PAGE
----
Biggest fan: Your K-drama pal who said they were over the gender-swap and secret identity trope but somehow knows all the dialogues and OST tracks from this one.
5. Yumi’s Cells
Based on a popular South Korean webtoon of the same name, Yumi’s Cells follows the life of unlucky-in-love Kim Yumi (played by Kim Go-Eun) through the eyes of the cells in her head. The live-action series is interspersed with painfully cute animated characters representing emotions like love, anxiety, hunger and lust who interpret the action we’re seeing on screen (think Disney’s Inside Out if the protagonist was navigating millennial struggles like office romances and spreadsheets).
Fans of romantic K-dramas will recognise classic tropes like extended looks of longing, hand-holding that lasts maybe beat too long and declarations of love that go unsaid, but Yumi’s Cells shows us the emotions at play during those moments, adding an extra layer of whimsy. With an all-star cast that also includes Ahn Bo-hyun, SHINee’s Minho and GOT7’s Park Jin-young, it’s impossible not to get swept up in the colourful charm of this quirky little drama. LF
Biggest fan: Someone who would rather throw away the whole thing than mess up the aesthetic perfection of their bullet journal.
Season: limited series
Vincenzo, vincero. This dark comedy centred on an ethnically Korean, Italian mafia consigliere was a K-drama that 2021 didn’t know it needed – and we’re all the better for it. Amidst character love-hate relationships, engaging twists, brilliant easter eggs and fun cameos, what also truly made Vincenzo a heartening watch was bearing witness to the trust and camaraderie that gradually grew between the Geumga Plaza tenants and their beloved ‘corn salad’. By the end of the 20-episode series, one can’t help but be proud of how far the Cassano Family had come. Special mention goes to the drama’s scene stealer: Inzaghi the pigeon. RC
Biggest fan: The linguaphile who gets weak in the knees when a Korean actor or actress speaks in a foreign language – yes, Song Joong-ki flexes his Italian-speaking chops here.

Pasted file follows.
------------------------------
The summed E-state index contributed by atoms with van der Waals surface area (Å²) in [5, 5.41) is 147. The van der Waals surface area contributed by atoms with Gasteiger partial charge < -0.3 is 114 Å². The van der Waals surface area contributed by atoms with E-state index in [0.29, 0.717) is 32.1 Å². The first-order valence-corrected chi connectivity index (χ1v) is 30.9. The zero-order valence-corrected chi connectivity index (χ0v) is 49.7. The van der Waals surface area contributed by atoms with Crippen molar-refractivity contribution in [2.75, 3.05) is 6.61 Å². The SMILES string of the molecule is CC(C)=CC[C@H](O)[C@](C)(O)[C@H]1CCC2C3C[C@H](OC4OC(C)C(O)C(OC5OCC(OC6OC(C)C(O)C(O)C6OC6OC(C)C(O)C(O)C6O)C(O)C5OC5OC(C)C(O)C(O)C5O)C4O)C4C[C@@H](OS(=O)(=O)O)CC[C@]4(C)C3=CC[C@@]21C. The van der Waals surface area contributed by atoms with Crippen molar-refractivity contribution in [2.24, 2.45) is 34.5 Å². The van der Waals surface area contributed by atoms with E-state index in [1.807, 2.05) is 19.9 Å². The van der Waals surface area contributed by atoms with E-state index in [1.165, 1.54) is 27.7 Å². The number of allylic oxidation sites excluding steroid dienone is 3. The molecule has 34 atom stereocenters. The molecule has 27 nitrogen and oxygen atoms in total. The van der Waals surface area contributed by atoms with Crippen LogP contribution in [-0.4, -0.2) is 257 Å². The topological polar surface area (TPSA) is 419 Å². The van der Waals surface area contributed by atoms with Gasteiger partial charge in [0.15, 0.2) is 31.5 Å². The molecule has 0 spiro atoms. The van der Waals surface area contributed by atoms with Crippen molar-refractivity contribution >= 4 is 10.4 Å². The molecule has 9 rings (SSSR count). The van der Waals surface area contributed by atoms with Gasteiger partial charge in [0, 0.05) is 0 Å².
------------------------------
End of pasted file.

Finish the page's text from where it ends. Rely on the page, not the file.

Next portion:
3. Move To Heaven
Move To Heaven, based on an essay by a former trauma cleaner, was notable for its fresh look at the drama around death. Instead of focusing on the moment of extinction itself, this big-hearted series from director Kim Sung-ho (2018’s Notebook From My Mother looked at the messy aftermaths through the eyes of father and son (and trauma cleaning duo) Jeong-woo (Ji Jin-hee) and Geu-ru (Tang Joon-sang). Endlessly affecting, the series gave a nuanced exploration of the human condition that made you rethink your own outlook, while it treated the Asperger’s syndrome of Geu-ru – one of 2021’s most lovable and memorable characters – with respect and care. RD
Biggest fan: The sentimental softie who’s always on hand to help you with your problems or give you a shoulder to cry on.
2. Squid Game
It’s no wonder Squid Game emerged as one of (if not) the biggest shows of 2021 – knife-sharp societal critiques are presented through the not-so-inherent innocence of childhood in director Hwang Dong-hyuk’s nail-biting thriller series. Taking place in contemporary Seoul, 456 poverty-stricken strangers are presented with the possibility of walking away with a hefty sum of ₩45.6billion, but here’s the catch: you have to win a series of traditional South Korean children’s games, but with fatal twists.
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We experience the trials and tribulations of the games through the eyes of Seong Gi-hun (Lee Jung-jae), a divorced man riddled with immense debt. Squid Game is a potent allegory for the evils of late-stage capitalism, and despite stumbling to a hasty and predictable conclusion, this Korean series is nevertheless insightful, highly intentional and binge worthy, keeping us on our toes for the much-awaited season number two. CC
Biggest fan: That friend who previously refused to watch K-dramas, but gave in to the massive hype of Squid Game and now won’t stop dissecting it scene-by-scene.
Season: limited series
Does it say something about us as a society that some of our best shows this year dealt with the breakdown of some of our primal, inherent belief systems? The horror of Hellbound may not have been as orchestrated and straightforward as that in Squid Game but that did not make it any less disturbing.
- READ MORE: ‘Hellbound’ review: demons rise as religious hysteria descends in this chilling South Korean series
As a society, we put a lot of faith in forgiveness and second chances – no matter what the sin, repentance surely leads to redemption. What if, however, those chances are taken from us? What if being doomed becomes a lottery – and not of the good kind – and your plight becomes pleasure for millions who project their fears and insecurities onto you, as if trapped in a cruel game that condemning you would somehow exempt them?
In its limited (for now) run, Hellbound displays a cruelty that somehow feels intentional, inspiring a helplessness and often disgust at how things play out – perhaps more disturbing than the show is the realisation that the actions of the characters are, after all, a reflection of human nature. Maybe, had we been in their positions, we would have done the same things. TR
Biggest fan: People who want their shows with a good dose of existential crisis and a side of moral dilemma. For appetisers, we’ll have a rousing discussion on the fragility of belief systems.